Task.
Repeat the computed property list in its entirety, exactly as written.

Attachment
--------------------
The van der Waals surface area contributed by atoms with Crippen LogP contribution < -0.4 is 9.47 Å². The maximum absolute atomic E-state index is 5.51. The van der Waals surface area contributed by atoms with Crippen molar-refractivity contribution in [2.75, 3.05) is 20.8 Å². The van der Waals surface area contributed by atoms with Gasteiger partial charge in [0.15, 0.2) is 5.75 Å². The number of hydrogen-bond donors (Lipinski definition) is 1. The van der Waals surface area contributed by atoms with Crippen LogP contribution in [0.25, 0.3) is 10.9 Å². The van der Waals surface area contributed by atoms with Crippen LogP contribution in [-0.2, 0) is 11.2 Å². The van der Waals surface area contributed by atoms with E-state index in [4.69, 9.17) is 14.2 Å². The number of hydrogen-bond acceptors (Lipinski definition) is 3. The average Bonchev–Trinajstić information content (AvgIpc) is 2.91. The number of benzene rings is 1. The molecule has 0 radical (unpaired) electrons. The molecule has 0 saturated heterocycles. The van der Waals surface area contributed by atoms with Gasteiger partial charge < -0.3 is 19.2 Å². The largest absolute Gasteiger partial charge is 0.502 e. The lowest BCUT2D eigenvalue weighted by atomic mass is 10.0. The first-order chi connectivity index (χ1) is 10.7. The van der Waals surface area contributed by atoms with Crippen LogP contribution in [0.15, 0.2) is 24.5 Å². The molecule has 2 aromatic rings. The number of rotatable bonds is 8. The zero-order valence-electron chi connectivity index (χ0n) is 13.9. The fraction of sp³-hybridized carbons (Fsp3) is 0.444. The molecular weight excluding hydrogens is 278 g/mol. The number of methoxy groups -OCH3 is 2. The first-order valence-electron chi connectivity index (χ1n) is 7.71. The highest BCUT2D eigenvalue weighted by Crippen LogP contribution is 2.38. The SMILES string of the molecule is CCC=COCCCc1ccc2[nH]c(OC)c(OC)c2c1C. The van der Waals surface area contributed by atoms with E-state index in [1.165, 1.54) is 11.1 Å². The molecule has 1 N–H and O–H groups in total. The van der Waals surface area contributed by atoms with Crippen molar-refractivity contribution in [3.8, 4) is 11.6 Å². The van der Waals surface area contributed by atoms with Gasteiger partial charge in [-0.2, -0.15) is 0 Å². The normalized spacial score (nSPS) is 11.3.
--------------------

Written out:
The van der Waals surface area contributed by atoms with Crippen LogP contribution < -0.4 is 9.47 Å². The maximum absolute atomic E-state index is 5.51. The van der Waals surface area contributed by atoms with Crippen molar-refractivity contribution in [2.75, 3.05) is 20.8 Å². The van der Waals surface area contributed by atoms with Gasteiger partial charge in [0.15, 0.2) is 5.75 Å². The number of hydrogen-bond donors (Lipinski definition) is 1. The van der Waals surface area contributed by atoms with Crippen LogP contribution in [0.25, 0.3) is 10.9 Å². The van der Waals surface area contributed by atoms with Crippen LogP contribution in [-0.2, 0) is 11.2 Å². The van der Waals surface area contributed by atoms with E-state index in [4.69, 9.17) is 14.2 Å². The number of hydrogen-bond acceptors (Lipinski definition) is 3. The average Bonchev–Trinajstić information content (AvgIpc) is 2.91. The number of benzene rings is 1. The molecule has 0 radical (unpaired) electrons. The molecule has 0 saturated heterocycles. The van der Waals surface area contributed by atoms with Gasteiger partial charge < -0.3 is 19.2 Å². The largest absolute Gasteiger partial charge is 0.502 e. The lowest BCUT2D eigenvalue weighted by atomic mass is 10.0. The first-order chi connectivity index (χ1) is 10.7. The van der Waals surface area contributed by atoms with Crippen LogP contribution in [0.15, 0.2) is 24.5 Å². The molecule has 2 aromatic rings. The number of rotatable bonds is 8. The zero-order valence-electron chi connectivity index (χ0n) is 13.9. The fraction of sp³-hybridized carbons (Fsp3) is 0.444. The molecular weight excluding hydrogens is 278 g/mol. The number of methoxy groups -OCH3 is 2. The first-order valence-electron chi connectivity index (χ1n) is 7.71. The highest BCUT2D eigenvalue weighted by Crippen LogP contribution is 2.38. The SMILES string of the molecule is CCC=COCCCc1ccc2[nH]c(OC)c(OC)c2c1C. The van der Waals surface area contributed by atoms with E-state index in [1.165, 1.54) is 11.1 Å². The molecule has 1 N–H and O–H groups in total. The van der Waals surface area contributed by atoms with Crippen molar-refractivity contribution in [3.8, 4) is 11.6 Å². The van der Waals surface area contributed by atoms with Gasteiger partial charge in [-0.2, -0.15) is 0 Å². The normalized spacial score (nSPS) is 11.3.